Pete Davis – Great Little Tin Sheds of Wales
12th March - 28th April 2018
Fresh Milk, Ceredigion, 1982 © Pete Davis
A new joint exhibition that uniquely combines Pete Davis’ classic black and white prints from his early 1980‘s series ‘Great Little Tin Sheds of Wales’ with Antonia Dewhurst’s ‘Haearn’, a modern day colour study of the corrugated iron woven through the fabric of the rural Welsh landscape.
Great Little Tin Sheds of Wales
In 2017 Pete held a major retrospective exhibition at the National Library of Wales, featuring his work from across six decades. Great Little Tin Sheds of Wales was notably the first major body of work Pete produced after moving into the landscape from a city environment. We are grateful to the National Library of Wales for their support.
Ty Bach Under a Tree, near Tregaron, Ceredigion, 1982 © Pete Davis
A fascination with the variety of these ubiquitous structures made from corrugated steel, and their place in the landscape of Wales provided the initial stimulus for the work. As the work progressed, it became clear that these structures also provided an insight into the social, cultural and industrial history of Wales.
Seen by many as 'ugly' intrusions into the landscape, they are in effect only one, recent manifestation of the occupation and use of the landscape by the human population that has been evolving for thousands of years.
Tin Shed on Wheels, Ciliau Aeron, Ceredigion, 1983 © Pete Davis
The title of the body of work was a parody of those tourist attractions, 'The Great Little Trains of Wales'. These too were another manifestation of the industrialisation of the landscape, but have now been transformed by popular culture into icons of 'quaint' heritage interest.
Jones & son, Builders and Undertakers, Blainau Ffestiniog, Gwynedd, 1984 © Pete Davis
It may be interesting to note that many sections of the 'cultural' establishment in Wales, particularly those associated with the language, while applauding 'heritage' attractions such as the 'Great Little Trains', and turning a blind eye to the proliferation of ugly bungalows sprouting everywhere, hated this body of work. It was vilified by many, but achieved great popular success.
Great Little Tin Sheds of Wales toured the UK for over two years from 1984 to 1987, many prints were sold to both private collectors and public art collections, and with the income from this Pete was able to build his studio. Today still, many individuals will approach Pete to mention a tin shed they have seen recently, proving that the exhibition sparked an awareness of the landscape that transcended the pictorial.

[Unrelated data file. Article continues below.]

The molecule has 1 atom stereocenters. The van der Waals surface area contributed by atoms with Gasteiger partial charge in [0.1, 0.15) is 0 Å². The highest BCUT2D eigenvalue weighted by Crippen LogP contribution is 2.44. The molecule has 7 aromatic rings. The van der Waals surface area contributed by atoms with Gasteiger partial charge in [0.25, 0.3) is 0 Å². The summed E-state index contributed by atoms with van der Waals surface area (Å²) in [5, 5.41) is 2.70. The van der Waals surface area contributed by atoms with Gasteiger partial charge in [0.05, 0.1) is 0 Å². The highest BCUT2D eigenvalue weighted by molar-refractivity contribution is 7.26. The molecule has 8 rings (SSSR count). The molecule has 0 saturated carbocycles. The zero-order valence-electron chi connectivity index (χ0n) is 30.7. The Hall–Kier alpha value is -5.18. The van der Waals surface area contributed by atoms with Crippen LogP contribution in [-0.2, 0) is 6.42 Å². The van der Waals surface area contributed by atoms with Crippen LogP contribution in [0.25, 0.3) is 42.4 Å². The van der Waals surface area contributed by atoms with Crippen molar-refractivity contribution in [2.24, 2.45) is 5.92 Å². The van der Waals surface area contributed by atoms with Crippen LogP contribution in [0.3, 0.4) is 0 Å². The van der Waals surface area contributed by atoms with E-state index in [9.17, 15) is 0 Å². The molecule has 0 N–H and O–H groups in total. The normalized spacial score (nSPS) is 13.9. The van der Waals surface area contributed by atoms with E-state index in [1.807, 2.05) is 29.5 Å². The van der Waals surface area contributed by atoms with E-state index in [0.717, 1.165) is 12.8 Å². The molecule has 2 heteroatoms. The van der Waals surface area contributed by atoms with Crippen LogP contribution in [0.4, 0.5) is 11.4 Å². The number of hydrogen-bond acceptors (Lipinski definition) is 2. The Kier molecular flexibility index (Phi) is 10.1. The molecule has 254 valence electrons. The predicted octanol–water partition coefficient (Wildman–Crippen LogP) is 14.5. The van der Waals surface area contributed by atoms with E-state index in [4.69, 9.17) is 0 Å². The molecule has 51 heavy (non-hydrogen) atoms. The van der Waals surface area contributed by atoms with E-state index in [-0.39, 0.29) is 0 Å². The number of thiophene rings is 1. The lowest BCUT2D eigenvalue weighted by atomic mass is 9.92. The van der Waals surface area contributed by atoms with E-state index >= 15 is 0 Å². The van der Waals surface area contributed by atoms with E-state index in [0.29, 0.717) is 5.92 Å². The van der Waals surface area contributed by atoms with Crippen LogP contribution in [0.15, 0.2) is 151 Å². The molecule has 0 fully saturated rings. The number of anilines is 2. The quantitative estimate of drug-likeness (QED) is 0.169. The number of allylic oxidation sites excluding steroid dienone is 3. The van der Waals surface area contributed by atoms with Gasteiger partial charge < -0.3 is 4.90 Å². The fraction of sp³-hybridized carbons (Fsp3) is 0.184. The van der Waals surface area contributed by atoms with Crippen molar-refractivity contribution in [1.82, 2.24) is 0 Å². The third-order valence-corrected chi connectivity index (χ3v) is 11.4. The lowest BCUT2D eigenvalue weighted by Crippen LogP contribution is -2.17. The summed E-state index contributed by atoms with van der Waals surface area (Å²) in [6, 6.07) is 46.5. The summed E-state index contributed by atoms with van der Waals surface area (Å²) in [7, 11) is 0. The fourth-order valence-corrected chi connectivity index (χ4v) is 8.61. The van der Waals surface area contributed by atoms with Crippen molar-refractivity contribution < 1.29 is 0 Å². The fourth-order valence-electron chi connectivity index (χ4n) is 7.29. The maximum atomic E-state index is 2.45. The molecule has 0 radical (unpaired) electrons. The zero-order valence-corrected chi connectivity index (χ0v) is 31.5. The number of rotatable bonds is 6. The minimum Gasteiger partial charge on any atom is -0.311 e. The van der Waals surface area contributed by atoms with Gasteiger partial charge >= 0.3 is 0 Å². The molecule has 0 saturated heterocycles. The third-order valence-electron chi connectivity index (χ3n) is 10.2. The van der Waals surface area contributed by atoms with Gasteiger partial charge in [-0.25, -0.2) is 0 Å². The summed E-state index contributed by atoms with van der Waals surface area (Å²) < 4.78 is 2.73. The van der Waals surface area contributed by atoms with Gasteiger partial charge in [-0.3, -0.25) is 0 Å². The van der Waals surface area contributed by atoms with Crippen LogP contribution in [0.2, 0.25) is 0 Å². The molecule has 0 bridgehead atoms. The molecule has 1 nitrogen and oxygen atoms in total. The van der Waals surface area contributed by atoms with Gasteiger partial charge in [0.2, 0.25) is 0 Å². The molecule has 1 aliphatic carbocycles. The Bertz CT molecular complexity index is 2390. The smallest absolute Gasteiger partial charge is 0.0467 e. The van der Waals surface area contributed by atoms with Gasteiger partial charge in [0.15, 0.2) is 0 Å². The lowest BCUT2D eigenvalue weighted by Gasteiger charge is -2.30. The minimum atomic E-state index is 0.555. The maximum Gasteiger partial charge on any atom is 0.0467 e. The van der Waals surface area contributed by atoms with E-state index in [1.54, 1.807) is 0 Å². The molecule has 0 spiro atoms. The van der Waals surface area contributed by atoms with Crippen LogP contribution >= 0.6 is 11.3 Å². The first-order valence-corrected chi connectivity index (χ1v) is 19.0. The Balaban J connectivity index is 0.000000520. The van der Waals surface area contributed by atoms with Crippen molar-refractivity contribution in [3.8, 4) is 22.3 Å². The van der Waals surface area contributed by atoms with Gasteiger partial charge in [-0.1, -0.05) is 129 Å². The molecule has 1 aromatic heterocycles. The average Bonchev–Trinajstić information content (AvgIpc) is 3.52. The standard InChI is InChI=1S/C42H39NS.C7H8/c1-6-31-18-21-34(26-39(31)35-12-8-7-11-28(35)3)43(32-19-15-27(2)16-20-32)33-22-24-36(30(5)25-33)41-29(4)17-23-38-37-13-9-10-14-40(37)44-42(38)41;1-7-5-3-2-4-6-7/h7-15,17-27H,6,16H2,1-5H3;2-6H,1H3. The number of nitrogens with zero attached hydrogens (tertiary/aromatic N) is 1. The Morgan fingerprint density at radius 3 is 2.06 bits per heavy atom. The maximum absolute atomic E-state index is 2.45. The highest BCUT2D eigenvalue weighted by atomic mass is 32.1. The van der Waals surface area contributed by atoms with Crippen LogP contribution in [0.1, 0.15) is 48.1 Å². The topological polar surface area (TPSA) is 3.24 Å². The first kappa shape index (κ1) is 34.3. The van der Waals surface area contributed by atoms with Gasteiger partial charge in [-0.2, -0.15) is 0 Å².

Dr Pete Davis:
The photography of Welsh photographer Dr Pete Davis can be seen in many important national and international art collections. These include The Arts Council of Wales, Museo Genna Maria, Sardinia, and the Victoria and Albert Museum, London.
Pete has been taking photographs since the age of eleven. After ten years as an advertising and fashion photographer, Pete moved to rural West Wales from where he has embarked on field trips around the British Isles, Europe and the USA undertaking his projects. For eighteen years Pete was senior lecturer in documentary photography at the University of Wales, Newport and for nine of those years the course leader.
Currently he is a visiting lecturer at a number of universities and also engaged with his photography projects and research collaborations. He has received numerous research grants and awards and was the winner of the 2002 Wakelin Purchase Prize for Welsh artists. Work from the 'Wildwood' series has been acquired by the Glynn Vivian Art Gallery, Swansea and the National Library of Wales for their public art collections.
He has been a visiting lecturer at the Karel De Grote-Hogeschool, Antwerp, Belgium; the North American Association for the Study of Welsh Culture and History in New York; the Royal Academy of Arts, the Hague, Netherlands; the University of Toronto and at the FotoMuseum, Antwerp. He has also been a guest lecturer at Aberystwyth and Cardiff Universities.
Recent international exhibitions have included the Festival Interceltique in Lorient, Brittany, Gallery International, Baltimore, USA, at the Feick Arts Center, Poultney, Vermont, USA and at the Fotomuseum, Antwerp. Pete was also been an artist in residence and conducted masterclasses at the Polytechnic, Porto, Portugal, Green Mountain College, Vermont, USA,and as part of the Ulster Arts Festival, Belfast. He completed his Ph.D in Fine Art at Aberystwyth University in 2009.